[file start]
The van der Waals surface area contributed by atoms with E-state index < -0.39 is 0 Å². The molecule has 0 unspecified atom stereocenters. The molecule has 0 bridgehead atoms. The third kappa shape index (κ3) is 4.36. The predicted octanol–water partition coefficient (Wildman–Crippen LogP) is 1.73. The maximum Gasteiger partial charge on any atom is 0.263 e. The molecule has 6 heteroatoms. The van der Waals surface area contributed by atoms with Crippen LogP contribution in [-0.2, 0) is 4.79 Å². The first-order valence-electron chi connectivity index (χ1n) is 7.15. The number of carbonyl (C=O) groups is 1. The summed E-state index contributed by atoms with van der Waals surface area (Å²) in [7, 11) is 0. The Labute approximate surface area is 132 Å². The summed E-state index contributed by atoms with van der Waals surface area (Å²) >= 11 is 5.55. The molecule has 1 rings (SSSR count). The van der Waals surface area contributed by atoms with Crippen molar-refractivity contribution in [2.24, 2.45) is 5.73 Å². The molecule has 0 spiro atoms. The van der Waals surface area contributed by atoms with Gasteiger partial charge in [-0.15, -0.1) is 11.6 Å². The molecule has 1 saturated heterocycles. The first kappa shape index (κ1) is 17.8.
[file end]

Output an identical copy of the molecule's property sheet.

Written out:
The van der Waals surface area contributed by atoms with E-state index < -0.39 is 0 Å². The molecule has 0 unspecified atom stereocenters. The molecule has 0 bridgehead atoms. The third kappa shape index (κ3) is 4.36. The predicted octanol–water partition coefficient (Wildman–Crippen LogP) is 1.73. The maximum Gasteiger partial charge on any atom is 0.263 e. The molecule has 6 heteroatoms. The van der Waals surface area contributed by atoms with Crippen LogP contribution in [-0.2, 0) is 4.79 Å². The first-order valence-electron chi connectivity index (χ1n) is 7.15. The number of carbonyl (C=O) groups is 1. The summed E-state index contributed by atoms with van der Waals surface area (Å²) in [7, 11) is 0. The Labute approximate surface area is 132 Å². The summed E-state index contributed by atoms with van der Waals surface area (Å²) >= 11 is 5.55. The molecule has 1 rings (SSSR count). The van der Waals surface area contributed by atoms with Crippen molar-refractivity contribution in [2.24, 2.45) is 5.73 Å². The molecule has 0 spiro atoms. The van der Waals surface area contributed by atoms with Gasteiger partial charge in [-0.15, -0.1) is 11.6 Å². The molecule has 1 saturated heterocycles. The first kappa shape index (κ1) is 17.8.